She throws herself into this new world with abandon. Quickly she finds herself with new hobbies, new friends and in a relationship with a woman who encourages her to explore her boundaries.
I life my romances fluffy. This is NOT a fluffy story even if you do get a sweet resolution after the drama plays out.
If you want a coming out story combined with complicated emotional dynamics then you’ve found it.
It’s well enough written – it’s really just not my cup of tea.
This is the sequel to Lock In which set up a near future world where an illness called Haden’s Syndrome has left a significant percentage of the population locked into their physical bodies and only able to experience the world remotely via robot proxies.
The lead character is once again Haden FBI agent Chris Shane.
This one is set in the world of the fast-growing and ulraviolent Haden sport of Hilketa.
When a player dies in a pre-season match Shane and their partner uncover a web of lies that goes all the way to the heart of the sport.
As always Scalzi’s prose is easy to read and designed to draw you in. It’s a fast-paced ride of a read rather than something designed for depth.
The Little Bookshop of Lonely Hearts
When her friend, mentor and boss dies Posy unexpectedly inherits the bookshop she’s worked in all her life.
Not a natural business person she still realizes that something has to change for the shop to remain open.
She decides to re-open the shop as a specialist in the genre she loves – romantic fiction. Unfortunately she has to deal with her boss’ rude grandson who is determined that the shop should be a specialist crime bookshop.
Inevitably after many stumbling blocks romance ensues.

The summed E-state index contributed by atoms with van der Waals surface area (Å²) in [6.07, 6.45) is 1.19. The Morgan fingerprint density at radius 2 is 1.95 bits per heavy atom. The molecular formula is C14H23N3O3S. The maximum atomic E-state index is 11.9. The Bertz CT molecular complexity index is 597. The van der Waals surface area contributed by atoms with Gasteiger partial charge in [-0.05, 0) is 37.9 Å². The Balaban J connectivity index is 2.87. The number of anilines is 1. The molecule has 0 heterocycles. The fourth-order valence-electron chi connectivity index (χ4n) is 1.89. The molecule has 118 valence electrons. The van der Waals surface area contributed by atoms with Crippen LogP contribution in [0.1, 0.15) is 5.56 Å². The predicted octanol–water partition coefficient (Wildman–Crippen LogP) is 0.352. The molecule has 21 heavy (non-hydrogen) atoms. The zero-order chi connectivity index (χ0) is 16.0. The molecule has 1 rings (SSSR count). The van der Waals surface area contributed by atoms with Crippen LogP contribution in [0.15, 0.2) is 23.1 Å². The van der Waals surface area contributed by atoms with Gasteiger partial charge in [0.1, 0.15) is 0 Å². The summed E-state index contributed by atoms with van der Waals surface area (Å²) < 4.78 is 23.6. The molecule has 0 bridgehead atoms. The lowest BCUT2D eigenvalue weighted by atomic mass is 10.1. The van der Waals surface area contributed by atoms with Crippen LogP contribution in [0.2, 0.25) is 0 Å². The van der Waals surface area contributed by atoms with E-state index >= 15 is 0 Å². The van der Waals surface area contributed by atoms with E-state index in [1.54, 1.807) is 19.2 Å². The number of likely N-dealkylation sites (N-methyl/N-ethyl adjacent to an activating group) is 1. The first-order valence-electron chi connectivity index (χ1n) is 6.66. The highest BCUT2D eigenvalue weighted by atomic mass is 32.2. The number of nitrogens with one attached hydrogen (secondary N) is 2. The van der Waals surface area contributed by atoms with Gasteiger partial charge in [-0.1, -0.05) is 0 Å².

I quite enjoyed this one and on balance more than the second book in the series even though the quality was roughly the same. Mainly because the characters in this novel aren’t as pointlessly dumb as in the follow up.
Miracle on 5th Avenue
The third member of the Urban Genie crew (see Sleepless in Manhattan) finds love.
Asked to decorate an author’s apartment over Christmas while he’s on retreat in Vermont sweet-natured Eva discovers that he’s not in Vermont at all.
Stuck in the flat with the attractive but brooding Lucas Blade sparks start to fly.
Of course it wouldn’t be a romance if there weren’t obstacles in their way.
Far more fun than the first book in the series I burned through this one over the course of New Years Eve. If you like a sweet predictable romance then this is one for you.
Stressed San Francisco based programmer Lois Clary finds comfort in takeaway sourdough and soup. When the proprietors have to leave the US they leave their sourdough starter with her and it leads to a transformation in her life.
A slight but enjoyable tale with a very likeable protagonist.
By the numbers novelization of the enjoyable Star Wars film. I was hoping for some more fleshing out of the story but there’s just next to nothing new in there at all.
One Dance With a Duke
In this slight historical romance shy, retiring Lady Amelia d’Orsay uncharacteristically pushes herself forward to dance with a moody and mysterious Duke in order to beg him to release her brother’s debt.
One thing leads to another and she quickly finds herself married to the selfsame Duke and involved various social intrigues.